House of Worship

By Miller, Lisa | Newsweek, January 11, 2010 | Go to article overview

House of Worship


Miller, Lisa, Newsweek


Byline: Lisa Miller

Finding spirituality at home.

Seven percent of Americans say they "attend religious services in someone's home." This surprising little fact was buried in a recent survey by the Pew Forum on Religion and Public Life, which showed that Americans are as loosey-goosey in their religious practices as many have long suspected. About a quarter of Americans, according to Pew, believe in astrology. And liberals are more than twice as likely as conservatives to believe in fortune tellers, but just as likely to believe in the evil eye. Go figure.

That 7 percent, though, is a pretty big number, especially for a practice that defies all mainstream conceptions of churchgoing. The number of atheists in America hovers around 6 percent. Jews account for less than 2 percent of the population. For so many Americans to be praying at home is more evidence not just of greater religious pluralism but of what so many Christians have been saying recently: the established ways of worship aren't working anymore. "What's going on is a kind of deinstitutionalization of religious life," says Gary Laderman, professor of American religious history at Emory University and author of Sacred Matters.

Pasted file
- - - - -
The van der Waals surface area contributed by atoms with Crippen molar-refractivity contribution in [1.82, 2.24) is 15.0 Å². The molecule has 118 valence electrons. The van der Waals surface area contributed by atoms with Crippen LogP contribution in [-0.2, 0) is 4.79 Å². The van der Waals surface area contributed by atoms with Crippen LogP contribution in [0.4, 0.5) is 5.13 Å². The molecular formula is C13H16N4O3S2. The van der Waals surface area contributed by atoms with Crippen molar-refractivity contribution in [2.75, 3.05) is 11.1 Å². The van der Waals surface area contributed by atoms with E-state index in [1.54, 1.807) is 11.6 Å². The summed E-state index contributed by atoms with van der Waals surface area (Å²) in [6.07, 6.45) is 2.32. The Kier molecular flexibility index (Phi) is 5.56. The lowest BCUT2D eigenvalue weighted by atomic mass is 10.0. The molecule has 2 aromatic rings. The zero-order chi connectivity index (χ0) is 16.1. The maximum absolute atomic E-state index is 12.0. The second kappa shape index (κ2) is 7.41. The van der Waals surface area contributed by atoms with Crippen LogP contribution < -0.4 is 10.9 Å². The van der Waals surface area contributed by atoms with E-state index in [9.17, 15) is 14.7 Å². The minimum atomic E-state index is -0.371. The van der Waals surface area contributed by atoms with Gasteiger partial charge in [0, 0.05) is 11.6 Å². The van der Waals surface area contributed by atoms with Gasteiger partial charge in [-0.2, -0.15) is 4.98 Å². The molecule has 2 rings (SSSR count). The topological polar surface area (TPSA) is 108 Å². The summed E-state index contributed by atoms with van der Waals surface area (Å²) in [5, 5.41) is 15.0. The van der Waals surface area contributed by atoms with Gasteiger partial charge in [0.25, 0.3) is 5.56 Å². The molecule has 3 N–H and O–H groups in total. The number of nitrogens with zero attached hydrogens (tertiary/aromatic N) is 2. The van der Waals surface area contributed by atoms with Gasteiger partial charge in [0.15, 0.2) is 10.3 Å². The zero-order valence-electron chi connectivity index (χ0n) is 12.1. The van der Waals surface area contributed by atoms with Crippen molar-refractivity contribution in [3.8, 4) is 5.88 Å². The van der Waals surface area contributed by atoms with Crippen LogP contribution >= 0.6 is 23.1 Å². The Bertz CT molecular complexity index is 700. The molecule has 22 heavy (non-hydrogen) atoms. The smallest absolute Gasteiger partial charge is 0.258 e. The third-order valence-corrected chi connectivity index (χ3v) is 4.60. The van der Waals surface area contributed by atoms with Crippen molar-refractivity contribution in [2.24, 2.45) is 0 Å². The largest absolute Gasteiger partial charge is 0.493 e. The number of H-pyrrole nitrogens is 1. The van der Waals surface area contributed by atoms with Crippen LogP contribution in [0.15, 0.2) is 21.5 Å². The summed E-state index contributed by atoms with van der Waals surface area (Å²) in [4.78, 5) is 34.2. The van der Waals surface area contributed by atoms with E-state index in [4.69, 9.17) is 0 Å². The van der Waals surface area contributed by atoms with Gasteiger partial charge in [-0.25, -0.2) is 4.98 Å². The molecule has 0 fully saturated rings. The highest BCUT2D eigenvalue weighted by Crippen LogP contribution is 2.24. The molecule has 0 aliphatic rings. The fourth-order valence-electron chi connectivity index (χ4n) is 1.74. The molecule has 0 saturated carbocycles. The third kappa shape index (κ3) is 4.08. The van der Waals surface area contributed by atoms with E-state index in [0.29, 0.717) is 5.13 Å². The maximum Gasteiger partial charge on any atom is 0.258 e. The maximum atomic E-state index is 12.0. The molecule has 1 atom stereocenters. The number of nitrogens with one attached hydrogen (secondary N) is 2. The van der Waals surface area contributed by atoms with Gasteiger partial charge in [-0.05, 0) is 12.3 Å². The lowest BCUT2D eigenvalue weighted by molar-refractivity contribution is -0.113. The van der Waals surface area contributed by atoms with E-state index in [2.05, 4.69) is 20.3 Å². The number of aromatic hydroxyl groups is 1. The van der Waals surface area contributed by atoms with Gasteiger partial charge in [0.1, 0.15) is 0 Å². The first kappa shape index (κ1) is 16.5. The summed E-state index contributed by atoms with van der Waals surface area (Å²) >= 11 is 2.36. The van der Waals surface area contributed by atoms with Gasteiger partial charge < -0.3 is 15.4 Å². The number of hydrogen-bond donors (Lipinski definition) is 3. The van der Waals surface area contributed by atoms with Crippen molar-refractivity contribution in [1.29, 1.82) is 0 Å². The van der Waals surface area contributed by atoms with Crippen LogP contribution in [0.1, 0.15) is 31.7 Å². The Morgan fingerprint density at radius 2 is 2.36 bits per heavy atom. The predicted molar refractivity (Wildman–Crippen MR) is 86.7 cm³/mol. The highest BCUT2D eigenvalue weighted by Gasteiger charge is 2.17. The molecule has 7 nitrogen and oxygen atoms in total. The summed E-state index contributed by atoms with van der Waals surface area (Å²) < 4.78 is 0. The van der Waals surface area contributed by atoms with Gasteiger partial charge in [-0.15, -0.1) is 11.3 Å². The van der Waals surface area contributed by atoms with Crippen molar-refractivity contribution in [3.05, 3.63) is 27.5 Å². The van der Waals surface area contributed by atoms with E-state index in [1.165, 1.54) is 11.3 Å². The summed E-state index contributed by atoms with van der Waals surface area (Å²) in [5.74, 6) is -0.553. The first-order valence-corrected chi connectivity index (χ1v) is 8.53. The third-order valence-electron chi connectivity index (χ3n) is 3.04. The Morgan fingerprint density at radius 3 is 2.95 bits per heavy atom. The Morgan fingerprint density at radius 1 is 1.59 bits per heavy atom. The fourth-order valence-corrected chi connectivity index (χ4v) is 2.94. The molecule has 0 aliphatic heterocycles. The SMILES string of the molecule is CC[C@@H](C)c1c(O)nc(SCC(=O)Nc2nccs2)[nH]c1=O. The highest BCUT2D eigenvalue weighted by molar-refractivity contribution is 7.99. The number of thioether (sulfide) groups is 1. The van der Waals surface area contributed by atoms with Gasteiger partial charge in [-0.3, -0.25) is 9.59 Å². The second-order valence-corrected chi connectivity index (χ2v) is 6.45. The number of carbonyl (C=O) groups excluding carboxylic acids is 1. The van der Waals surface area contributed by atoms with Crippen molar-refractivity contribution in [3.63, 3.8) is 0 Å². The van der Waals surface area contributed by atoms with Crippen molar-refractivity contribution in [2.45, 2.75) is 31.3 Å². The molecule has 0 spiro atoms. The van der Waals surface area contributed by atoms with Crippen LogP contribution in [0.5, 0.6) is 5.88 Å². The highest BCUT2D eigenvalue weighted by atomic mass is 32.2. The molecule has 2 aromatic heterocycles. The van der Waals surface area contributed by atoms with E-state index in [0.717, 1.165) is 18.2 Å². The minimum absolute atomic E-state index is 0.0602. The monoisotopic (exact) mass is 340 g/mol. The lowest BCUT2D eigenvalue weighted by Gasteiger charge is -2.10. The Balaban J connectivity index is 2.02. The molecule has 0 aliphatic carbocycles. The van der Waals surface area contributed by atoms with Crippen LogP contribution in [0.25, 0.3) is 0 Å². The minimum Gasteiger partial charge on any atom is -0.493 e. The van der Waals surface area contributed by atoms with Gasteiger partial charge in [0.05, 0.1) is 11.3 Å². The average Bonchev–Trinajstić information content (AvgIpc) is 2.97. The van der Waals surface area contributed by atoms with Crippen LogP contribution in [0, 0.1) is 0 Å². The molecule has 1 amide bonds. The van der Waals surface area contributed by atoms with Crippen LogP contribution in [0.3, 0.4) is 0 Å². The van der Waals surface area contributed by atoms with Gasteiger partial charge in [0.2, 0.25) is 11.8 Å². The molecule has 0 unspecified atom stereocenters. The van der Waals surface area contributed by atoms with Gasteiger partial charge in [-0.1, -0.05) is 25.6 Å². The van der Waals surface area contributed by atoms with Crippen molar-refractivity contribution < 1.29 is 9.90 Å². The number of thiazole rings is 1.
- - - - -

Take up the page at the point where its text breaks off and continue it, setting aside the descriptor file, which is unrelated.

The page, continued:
The first Christian church services were held in people's homes, of course, and living-room prayer meetings have long been staples of Western history and literature. More recently, though, American worship has become industrialized. In the 1980s, the mega-church--with its Wal-Mart approach to spirituality--became a fixture of the suburban landscape, and the megapastor a Christian CEO. Now, says David Kinnaman, president of the Barna research group, many Christians are expressing "disappointment that the congregational models have become so consumeristic." "House church"--also called home church, simple church, or organic church--is "the new expression of hippie Christianity," says Kinnaman. If the megachurch is Budweiser, the house church is a microbrew.

But as with microbrewers, church-goers endlessly dispute the ingredients that make up an authentic house church. Do friends who pray together at a breakfast meeting qualify? Does a house church have to have a liturgy, elders, protocols, a bulletin? Is attendance in addition to, or instead of, "regular" church? …

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